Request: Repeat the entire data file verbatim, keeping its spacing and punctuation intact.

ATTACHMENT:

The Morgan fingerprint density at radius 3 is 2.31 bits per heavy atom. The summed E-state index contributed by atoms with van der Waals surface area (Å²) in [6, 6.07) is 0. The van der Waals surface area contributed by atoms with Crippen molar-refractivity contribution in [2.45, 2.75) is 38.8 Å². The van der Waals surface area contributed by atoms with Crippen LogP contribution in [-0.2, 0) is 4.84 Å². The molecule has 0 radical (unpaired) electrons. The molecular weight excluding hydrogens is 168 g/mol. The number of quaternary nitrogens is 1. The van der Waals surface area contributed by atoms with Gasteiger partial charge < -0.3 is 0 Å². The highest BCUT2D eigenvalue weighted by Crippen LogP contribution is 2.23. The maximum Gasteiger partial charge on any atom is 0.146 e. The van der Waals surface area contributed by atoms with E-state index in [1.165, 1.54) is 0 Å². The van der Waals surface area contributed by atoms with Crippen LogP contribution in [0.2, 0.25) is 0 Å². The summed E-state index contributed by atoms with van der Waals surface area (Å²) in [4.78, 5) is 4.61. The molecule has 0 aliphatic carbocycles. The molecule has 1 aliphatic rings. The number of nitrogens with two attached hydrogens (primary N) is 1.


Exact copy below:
The Morgan fingerprint density at radius 3 is 2.31 bits per heavy atom. The summed E-state index contributed by atoms with van der Waals surface area (Å²) in [6, 6.07) is 0. The van der Waals surface area contributed by atoms with Crippen molar-refractivity contribution in [2.45, 2.75) is 38.8 Å². The van der Waals surface area contributed by atoms with Crippen LogP contribution in [-0.2, 0) is 4.84 Å². The molecule has 0 radical (unpaired) electrons. The molecular weight excluding hydrogens is 168 g/mol. The number of quaternary nitrogens is 1. The van der Waals surface area contributed by atoms with Gasteiger partial charge < -0.3 is 0 Å². The highest BCUT2D eigenvalue weighted by Crippen LogP contribution is 2.23. The maximum Gasteiger partial charge on any atom is 0.146 e. The van der Waals surface area contributed by atoms with E-state index in [1.165, 1.54) is 0 Å². The van der Waals surface area contributed by atoms with Crippen LogP contribution in [0.2, 0.25) is 0 Å². The summed E-state index contributed by atoms with van der Waals surface area (Å²) in [4.78, 5) is 4.61. The molecule has 0 aliphatic carbocycles. The molecule has 1 aliphatic rings. The number of nitrogens with two attached hydrogens (primary N) is 1.